Dave Ferrell stopped when he heard strange noises during a forest cycling trip in Florida. As a retired cop, however, he was no stranger to sounds of distress, so he followed the calls. And when Ferrell found the source, he realized that a little life depended on his next move.
It’s fair to say that Ferrell is an avid outdoor enthusiast. Whether it’s hiking or kayaking, he likes to surround himself with nature. However, it was during a cycling trip on the Tallahassee-St. Marks State Trail in Florida that he could put his skills to the test.
That’s because Ferrell used to serve as supervisor of the Tallahassee Police Department’s Bike Squad. However, despite having retired from the job, his days of protecting and serving are apparently not yet behind him. Even today, he’s still quick to answer a call for help – no matter where it comes from.
Meanwhile, Florida’s capital city Tallahassee is renowned for its close connection to the countryside. In fact, it boasts many areas where prospective fauna lovers can spot animals in their natural habitat. The Apalachicola National Forest even borders the city.
And wildlife-spotting areas are common in Tallahassee’s rural areas, providing ample opportunities to see rare animals. Visitors can potentially spot red wolves, black bears, deer and alligators. If you’re lucky enough, you may even see a Florida panther or an elusive bald eagle.
So while Tallahassee is the perfect place for a lover of the outdoors like Ferrell, that’s not all it offers. The region also boasts plenty of hiking, canoe and cycling trails. And on a summer day on August 17, 2018, Ferrell took advantage of the latter with a bike ride.
In particular, the retired sergeant decided to cycle down the 20-mile Tallahassee-St. Marks State Trail. The popular route snakes from Tallahassee and ends in the city of St. Marks, near the Gulf of Mexico.
“This was the first rail-trail in Florida’s system of greenways and trails to be paved,” Florida State Parks writes on its website. They add that it provides “a scenic experience for running, walking, bicycling and skating.” But Ferrell discovered more on the trail than he had expected.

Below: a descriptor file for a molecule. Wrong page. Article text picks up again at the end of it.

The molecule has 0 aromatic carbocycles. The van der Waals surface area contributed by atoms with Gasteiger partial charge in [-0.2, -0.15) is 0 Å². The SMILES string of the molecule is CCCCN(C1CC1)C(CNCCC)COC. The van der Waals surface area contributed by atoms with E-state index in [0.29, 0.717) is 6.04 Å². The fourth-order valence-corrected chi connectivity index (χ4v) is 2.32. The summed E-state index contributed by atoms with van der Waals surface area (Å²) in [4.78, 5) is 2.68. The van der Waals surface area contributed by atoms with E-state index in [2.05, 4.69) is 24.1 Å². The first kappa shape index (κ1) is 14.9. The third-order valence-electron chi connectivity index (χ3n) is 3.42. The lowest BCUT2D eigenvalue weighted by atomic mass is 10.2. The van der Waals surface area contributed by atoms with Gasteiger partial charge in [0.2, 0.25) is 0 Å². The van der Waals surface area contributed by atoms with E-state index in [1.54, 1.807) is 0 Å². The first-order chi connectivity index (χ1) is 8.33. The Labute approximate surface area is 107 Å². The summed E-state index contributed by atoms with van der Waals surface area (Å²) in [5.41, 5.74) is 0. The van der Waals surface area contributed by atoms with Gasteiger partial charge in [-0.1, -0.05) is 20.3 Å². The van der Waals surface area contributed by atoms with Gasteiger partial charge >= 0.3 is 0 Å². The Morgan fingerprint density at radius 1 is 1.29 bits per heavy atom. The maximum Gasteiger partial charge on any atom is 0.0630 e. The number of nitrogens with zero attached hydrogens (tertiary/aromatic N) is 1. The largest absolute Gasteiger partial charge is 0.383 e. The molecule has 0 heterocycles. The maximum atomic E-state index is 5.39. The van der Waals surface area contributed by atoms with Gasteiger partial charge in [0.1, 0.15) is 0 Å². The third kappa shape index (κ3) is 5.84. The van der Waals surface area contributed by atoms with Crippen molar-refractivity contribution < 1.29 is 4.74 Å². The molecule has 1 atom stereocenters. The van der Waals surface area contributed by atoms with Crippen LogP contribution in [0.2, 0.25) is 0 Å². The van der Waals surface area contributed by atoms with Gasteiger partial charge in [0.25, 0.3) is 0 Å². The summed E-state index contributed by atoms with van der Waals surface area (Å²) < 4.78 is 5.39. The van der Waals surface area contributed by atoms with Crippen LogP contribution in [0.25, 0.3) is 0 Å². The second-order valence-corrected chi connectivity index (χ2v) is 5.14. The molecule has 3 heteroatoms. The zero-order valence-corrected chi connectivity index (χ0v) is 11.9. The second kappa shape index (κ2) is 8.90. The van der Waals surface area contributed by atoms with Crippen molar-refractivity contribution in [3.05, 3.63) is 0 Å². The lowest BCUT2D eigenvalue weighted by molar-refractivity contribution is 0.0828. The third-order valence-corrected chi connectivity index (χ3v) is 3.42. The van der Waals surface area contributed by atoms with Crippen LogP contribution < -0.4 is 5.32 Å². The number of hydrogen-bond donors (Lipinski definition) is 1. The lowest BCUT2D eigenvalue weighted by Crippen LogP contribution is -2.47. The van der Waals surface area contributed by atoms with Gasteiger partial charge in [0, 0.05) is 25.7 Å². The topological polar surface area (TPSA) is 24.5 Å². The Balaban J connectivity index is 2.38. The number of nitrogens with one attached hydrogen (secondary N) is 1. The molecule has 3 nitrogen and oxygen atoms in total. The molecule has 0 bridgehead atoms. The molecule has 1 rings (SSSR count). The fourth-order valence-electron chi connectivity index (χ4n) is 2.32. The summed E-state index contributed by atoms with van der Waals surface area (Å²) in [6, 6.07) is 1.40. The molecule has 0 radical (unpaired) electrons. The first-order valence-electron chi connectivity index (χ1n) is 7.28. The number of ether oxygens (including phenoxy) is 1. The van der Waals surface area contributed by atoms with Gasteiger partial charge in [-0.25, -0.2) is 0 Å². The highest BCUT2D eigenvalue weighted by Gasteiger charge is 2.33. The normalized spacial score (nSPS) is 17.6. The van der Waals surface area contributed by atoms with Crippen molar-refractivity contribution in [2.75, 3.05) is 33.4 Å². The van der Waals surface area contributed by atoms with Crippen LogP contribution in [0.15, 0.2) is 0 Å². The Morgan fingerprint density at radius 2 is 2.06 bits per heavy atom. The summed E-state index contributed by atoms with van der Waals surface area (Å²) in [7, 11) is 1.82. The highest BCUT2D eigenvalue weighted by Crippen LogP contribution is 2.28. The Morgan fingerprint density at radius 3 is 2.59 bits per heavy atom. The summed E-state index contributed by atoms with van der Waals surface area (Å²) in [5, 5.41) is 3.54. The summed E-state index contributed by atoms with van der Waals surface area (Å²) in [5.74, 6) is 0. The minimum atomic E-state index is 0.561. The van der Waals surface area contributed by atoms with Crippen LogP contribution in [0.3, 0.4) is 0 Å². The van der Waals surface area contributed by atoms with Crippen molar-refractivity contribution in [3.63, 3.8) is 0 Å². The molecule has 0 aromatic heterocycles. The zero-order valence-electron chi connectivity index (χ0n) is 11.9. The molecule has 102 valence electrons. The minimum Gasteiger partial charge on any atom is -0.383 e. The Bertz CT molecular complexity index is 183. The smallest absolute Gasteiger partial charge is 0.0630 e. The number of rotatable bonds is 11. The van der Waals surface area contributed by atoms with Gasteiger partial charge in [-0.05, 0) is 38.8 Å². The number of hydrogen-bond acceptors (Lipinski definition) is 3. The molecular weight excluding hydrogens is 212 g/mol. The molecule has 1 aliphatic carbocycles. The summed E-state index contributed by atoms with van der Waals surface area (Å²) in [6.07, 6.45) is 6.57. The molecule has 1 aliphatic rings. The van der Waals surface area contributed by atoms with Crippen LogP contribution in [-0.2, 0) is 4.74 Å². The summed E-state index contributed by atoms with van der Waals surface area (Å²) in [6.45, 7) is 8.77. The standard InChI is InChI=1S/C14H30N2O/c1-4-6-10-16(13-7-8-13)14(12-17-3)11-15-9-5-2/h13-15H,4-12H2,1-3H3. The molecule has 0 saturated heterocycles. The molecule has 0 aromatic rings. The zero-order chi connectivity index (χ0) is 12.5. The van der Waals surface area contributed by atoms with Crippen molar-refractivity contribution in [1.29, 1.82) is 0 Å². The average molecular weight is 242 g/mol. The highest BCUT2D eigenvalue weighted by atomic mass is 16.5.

Ferrell was enjoying the beautiful scenery on the route when he heard something unusual. The noise was akin to crying, but it didn’t sound like a human. Regardless, the creature making it was clearly desperate, so the cyclist stopped to search for it.
And Ferrell didn’t have to look very far, as he spotted the source of the noises shortly after. They were coming from a small shape lying right in the middle of the bike path. The distressed animal was a baby raccoon, and it was in a terrible state.
“[The raccoon] was in bad shape laying in the bike trail [with] flies all over him. He wasn’t long for this world,” Farrell later wrote on Facebook. And the cyclist knew he had to do something. What, though, if the baby’s mother was looking for him?
With that in mind, Ferrell scouted the area, desperately trying to find the raccoon’s missing mommy. Unfortunately, his efforts were in vain. Wherever she was, mom was now long gone – and so the cyclist felt that there was only one option left open to him.
“Well, mom was nowhere to be found,” Ferrell wrote on Facebook later that day. “And I couldn’t leave him out there for the [coyotes] to finish off.” So, he tucked the baby inside his backpack and went to look for help.
In the meantime, Ferrell’s new friend seemed very comfortable in his unlikely surroundings. “He really relaxed and enjoyed the ride in that [backpack],” the cyclist said of the raccoon. Ferrell later found the assistance he was looking for at the route’s trailhead.
Help came in the form of a member of the Tallahassee Police Department. Lieutenant Mike Abbey met with Ferrell on the route, where he handed over the raccoon. And Abbey kindly played chauffeur during the next part of the kit’s VIP journey.
The next stop was a local animal rescue center, the St. Francis Wildlife Association. Abbey left the raccoon in the capable hands of the center’s expert veterinarians, who began treating the kit’s parasite infections shortly after his arrival.
The poor raccoon was riddled with a fly infestation, and such an affliction put the little animal’s life in grave danger. “He had a ton of bots and fly larvae on him,” the City of Tallahassee Police Department later wrote on Facebook.
Better known as botflies, “bots” are a species of insect that lay their eggs on hosts. Thankfully, Ferrell’s rescue was in the nick of time. “We are happy to report the baby raccoon was cleaned up,” the Tallahassee Police Department concluded.
Emily Shaw at the St. Francis Wildlife Association agreed that the animal was fortunate Ferrell had arrived in the nick of time. In her opinion, the raccoon would have suffered a bleak future without his intervention. “[The raccoon] almost certainly would have died if [Ferrell] had not found him,” she told The Dodo.
“He is doing fantastic,” Shaw said in an update to The Dodo. Hopefully, then, the kit will be introduced back into the wild when he’s fighting fit. And it’s all thanks to retired sergeant Ferrell, who proved that all lives matter – no matter what shape they take.